McDonald's restaurants in Brazil to use food trays made from household waste
Arcos Dorados, the largest independent McDonald's franchise in the world which operates restaurants in Latin America and the Caribbean, advances in its commitment to drive a positive impact on the environment, announcing the substitution of the plastic trays used by clients in its outlets with a more sustainable version.
The measure is part of a plastics reduction program that began in 2018. Since then, over 1,300 tons of single-use plastic have been removed from the restaurants. The plan is to continue on this path, minimizing the use of virgin materials throughout logistics, supply chain, and manufacturing to measurably offset the chain's carbon footprint.
The new trays represent the first step in the partnership between Arcos Dorados and UBQ Materials, an Israeli company that has patented a technology which converts household waste into a climate positive, biobased thermoplastic. UBQ's technology receives landfill-destined waste that includes everything from food leftovers to paper, cardboard, and mixed plastics, and can convert it all into a single composite thermoplastic material compatible with industry machinery and manufacturing standards.
In this first phase, 7,200 serving trays made with UBQ were introduced in 30 McDonald's restaurants in 20 Brazilian state capitals, replacing old plastic tray models. The initiative will be gradually extended to all McDonald's restaurants throughout the country, with 11,000 additional trays already in production.
Outside the presence of a UBQ logo, McDonald's patrons will see and feel no difference in the serving tray as the impact of this collaboration is in the intangible offset of carbon emissions. Using UBQ in the production of the new trays has already diverted over 1,200 kg of waste from being sent to landfills.
By converting waste and giving it new life as a raw material in manufacturing, UBQ prevents the pollution and harmful greenhouse gas emissions related to landfill decomposition. Every ton of UBQ produced prevents nearly 12 tons of carbon dioxide equivalent into the environment.
"We as a company are fully committed to the environment and are doing everything possible to reduce the impact of our operation by means of our Recipe for the Future platform," states Gabriel Serber, Director of Sustainable Development and Social Impact at Arcos Dorados. "The partnership with UBQ is yet another step towards introducing more and more innovative solutions to improve the world around us, and we are proud to take this first step, supporting a technology that will transform the way society recycles its organic waste."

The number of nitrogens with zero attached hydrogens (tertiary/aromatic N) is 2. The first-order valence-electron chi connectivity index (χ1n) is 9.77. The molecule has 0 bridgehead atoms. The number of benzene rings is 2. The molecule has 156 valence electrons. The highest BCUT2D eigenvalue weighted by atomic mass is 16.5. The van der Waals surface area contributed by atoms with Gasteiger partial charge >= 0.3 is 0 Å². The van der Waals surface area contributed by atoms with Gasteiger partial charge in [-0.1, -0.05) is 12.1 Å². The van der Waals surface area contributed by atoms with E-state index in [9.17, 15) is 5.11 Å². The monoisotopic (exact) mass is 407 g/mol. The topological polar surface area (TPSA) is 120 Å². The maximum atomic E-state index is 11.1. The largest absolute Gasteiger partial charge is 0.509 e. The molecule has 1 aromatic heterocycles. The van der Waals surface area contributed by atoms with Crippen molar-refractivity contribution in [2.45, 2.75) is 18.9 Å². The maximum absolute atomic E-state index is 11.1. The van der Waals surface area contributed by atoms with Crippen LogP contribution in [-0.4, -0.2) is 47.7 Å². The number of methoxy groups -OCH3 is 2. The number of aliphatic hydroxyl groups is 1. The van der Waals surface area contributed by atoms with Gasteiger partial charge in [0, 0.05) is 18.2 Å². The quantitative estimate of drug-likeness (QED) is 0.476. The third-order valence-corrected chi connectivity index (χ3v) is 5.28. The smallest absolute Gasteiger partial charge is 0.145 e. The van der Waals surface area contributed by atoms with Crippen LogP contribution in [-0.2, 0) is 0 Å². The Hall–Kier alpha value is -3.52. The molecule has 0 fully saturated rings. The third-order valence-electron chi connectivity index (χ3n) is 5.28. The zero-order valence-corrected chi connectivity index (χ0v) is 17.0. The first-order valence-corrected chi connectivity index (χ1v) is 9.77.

The new trays are produced by the Brazilian company Semaza, whose plant is in Santana de Parnaíba, in the Greater São Paulo region. The introduction of trays made with UBQ will be gradually extended to the other units in the chain, while old tray models withdrawn from the restaurants will be used in the circular economy projects promoted by Arcos Dorados.
"UBQ has the potential to revolutionize the way we view waste, transforming it from a liability into a valuable resource for manufacturing," says Albert Douer, Executive Chairman of UBQ Materials. "The market at large is demanding sustainable solutions and the fast-food industry is no exception. UBQ enables manufacturers to create products that positively impact our world, without compromising on profitability - the solution is as simple as implementation."
Commitment to sustainable development
The implementation of the trays produced with the UBQ material complements a series of Arcos Dorados initiatives focused on the reduction and the conscious use of plastic, including the substitution of the packaging of some products and the suspension of the proactive distribution of straws in its restaurants, which has already avoided the consumption of around 200 tons of disposable plastic in one year.
In addition to its regional actions, the company is committed to achieving McDonald's global targets of a 36 percent reduction in greenhouse gas emissions by 2030 from its restaurants and corporate offices and a 31 percent reduction throughout its supply chain in the same period. This means the elimination of a total of 11 million tons of CO2 emissions, which is equivalent to planting 3 billion trees or removing 25 million cars from the streets.